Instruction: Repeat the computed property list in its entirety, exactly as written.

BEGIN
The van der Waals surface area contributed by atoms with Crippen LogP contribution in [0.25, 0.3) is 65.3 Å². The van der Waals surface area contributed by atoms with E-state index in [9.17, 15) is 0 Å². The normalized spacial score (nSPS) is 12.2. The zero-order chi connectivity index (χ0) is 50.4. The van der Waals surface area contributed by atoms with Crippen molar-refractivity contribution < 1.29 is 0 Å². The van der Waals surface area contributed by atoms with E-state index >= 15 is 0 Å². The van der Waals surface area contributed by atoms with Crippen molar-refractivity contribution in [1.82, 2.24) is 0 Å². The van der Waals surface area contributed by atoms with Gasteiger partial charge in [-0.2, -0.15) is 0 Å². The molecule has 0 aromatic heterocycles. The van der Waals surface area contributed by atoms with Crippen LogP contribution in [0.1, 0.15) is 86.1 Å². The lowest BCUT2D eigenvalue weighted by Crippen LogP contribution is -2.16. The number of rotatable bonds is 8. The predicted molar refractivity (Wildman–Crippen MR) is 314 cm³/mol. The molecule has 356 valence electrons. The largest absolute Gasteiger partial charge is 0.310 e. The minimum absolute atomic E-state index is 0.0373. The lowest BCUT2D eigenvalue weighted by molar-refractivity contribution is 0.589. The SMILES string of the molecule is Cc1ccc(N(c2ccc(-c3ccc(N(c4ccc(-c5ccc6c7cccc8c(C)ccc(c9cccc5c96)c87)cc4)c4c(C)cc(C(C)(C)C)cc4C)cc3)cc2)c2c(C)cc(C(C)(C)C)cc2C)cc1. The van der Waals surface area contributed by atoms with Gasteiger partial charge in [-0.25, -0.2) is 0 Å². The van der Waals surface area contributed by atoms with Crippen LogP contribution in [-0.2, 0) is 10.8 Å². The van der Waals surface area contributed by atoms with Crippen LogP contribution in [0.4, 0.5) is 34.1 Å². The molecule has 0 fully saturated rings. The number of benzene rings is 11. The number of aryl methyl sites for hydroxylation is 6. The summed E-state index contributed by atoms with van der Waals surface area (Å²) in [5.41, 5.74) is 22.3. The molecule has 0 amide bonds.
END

The van der Waals surface area contributed by atoms with Crippen LogP contribution in [0.25, 0.3) is 65.3 Å². The van der Waals surface area contributed by atoms with E-state index in [9.17, 15) is 0 Å². The normalized spacial score (nSPS) is 12.2. The zero-order chi connectivity index (χ0) is 50.4. The van der Waals surface area contributed by atoms with Crippen molar-refractivity contribution < 1.29 is 0 Å². The van der Waals surface area contributed by atoms with E-state index >= 15 is 0 Å². The van der Waals surface area contributed by atoms with Crippen molar-refractivity contribution in [1.82, 2.24) is 0 Å². The van der Waals surface area contributed by atoms with Gasteiger partial charge in [-0.2, -0.15) is 0 Å². The molecule has 0 aromatic heterocycles. The van der Waals surface area contributed by atoms with Crippen LogP contribution in [0.1, 0.15) is 86.1 Å². The lowest BCUT2D eigenvalue weighted by Crippen LogP contribution is -2.16. The number of rotatable bonds is 8. The predicted molar refractivity (Wildman–Crippen MR) is 314 cm³/mol. The molecule has 356 valence electrons. The largest absolute Gasteiger partial charge is 0.310 e. The minimum absolute atomic E-state index is 0.0373. The lowest BCUT2D eigenvalue weighted by molar-refractivity contribution is 0.589. The SMILES string of the molecule is Cc1ccc(N(c2ccc(-c3ccc(N(c4ccc(-c5ccc6c7cccc8c(C)ccc(c9cccc5c96)c87)cc4)c4c(C)cc(C(C)(C)C)cc4C)cc3)cc2)c2c(C)cc(C(C)(C)C)cc2C)cc1. The van der Waals surface area contributed by atoms with Gasteiger partial charge in [-0.25, -0.2) is 0 Å². The van der Waals surface area contributed by atoms with Crippen LogP contribution in [-0.2, 0) is 10.8 Å². The van der Waals surface area contributed by atoms with Crippen LogP contribution in [0.4, 0.5) is 34.1 Å². The molecule has 0 fully saturated rings. The number of benzene rings is 11. The number of aryl methyl sites for hydroxylation is 6. The summed E-state index contributed by atoms with van der Waals surface area (Å²) in [5.41, 5.74) is 22.3. The molecule has 0 amide bonds.